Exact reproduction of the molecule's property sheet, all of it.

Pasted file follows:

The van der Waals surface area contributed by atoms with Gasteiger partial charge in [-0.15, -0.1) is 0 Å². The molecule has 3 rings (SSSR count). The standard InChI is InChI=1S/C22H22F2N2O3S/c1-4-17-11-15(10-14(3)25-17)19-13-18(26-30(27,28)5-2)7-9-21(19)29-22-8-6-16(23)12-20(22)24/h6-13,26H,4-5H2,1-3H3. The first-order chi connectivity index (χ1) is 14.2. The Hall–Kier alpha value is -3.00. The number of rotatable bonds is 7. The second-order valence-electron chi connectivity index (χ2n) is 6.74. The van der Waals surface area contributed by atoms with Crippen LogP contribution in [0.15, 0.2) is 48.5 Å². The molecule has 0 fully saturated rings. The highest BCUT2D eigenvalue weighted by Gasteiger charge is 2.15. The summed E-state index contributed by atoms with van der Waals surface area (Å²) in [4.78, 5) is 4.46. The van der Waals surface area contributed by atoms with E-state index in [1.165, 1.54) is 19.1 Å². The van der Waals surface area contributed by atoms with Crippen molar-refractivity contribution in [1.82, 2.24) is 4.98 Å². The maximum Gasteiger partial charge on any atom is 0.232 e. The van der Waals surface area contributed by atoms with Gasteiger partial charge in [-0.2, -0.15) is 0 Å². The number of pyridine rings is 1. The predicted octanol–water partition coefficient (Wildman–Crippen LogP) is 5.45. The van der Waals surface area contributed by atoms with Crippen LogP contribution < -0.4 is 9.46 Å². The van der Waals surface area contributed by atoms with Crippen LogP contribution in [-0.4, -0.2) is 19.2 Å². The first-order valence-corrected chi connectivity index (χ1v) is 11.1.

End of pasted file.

The van der Waals surface area contributed by atoms with Gasteiger partial charge in [-0.15, -0.1) is 0 Å². The molecule has 3 rings (SSSR count). The standard InChI is InChI=1S/C22H22F2N2O3S/c1-4-17-11-15(10-14(3)25-17)19-13-18(26-30(27,28)5-2)7-9-21(19)29-22-8-6-16(23)12-20(22)24/h6-13,26H,4-5H2,1-3H3. The first-order chi connectivity index (χ1) is 14.2. The Hall–Kier alpha value is -3.00. The number of rotatable bonds is 7. The second-order valence-electron chi connectivity index (χ2n) is 6.74. The van der Waals surface area contributed by atoms with Crippen LogP contribution in [0.15, 0.2) is 48.5 Å². The molecule has 0 fully saturated rings. The highest BCUT2D eigenvalue weighted by Gasteiger charge is 2.15. The summed E-state index contributed by atoms with van der Waals surface area (Å²) in [4.78, 5) is 4.46. The van der Waals surface area contributed by atoms with E-state index in [1.165, 1.54) is 19.1 Å². The van der Waals surface area contributed by atoms with Crippen molar-refractivity contribution in [1.82, 2.24) is 4.98 Å². The maximum Gasteiger partial charge on any atom is 0.232 e. The van der Waals surface area contributed by atoms with Gasteiger partial charge in [-0.2, -0.15) is 0 Å². The number of pyridine rings is 1. The predicted octanol–water partition coefficient (Wildman–Crippen LogP) is 5.45. The van der Waals surface area contributed by atoms with Crippen LogP contribution < -0.4 is 9.46 Å². The van der Waals surface area contributed by atoms with Crippen LogP contribution in [-0.4, -0.2) is 19.2 Å². The first-order valence-corrected chi connectivity index (χ1v) is 11.1.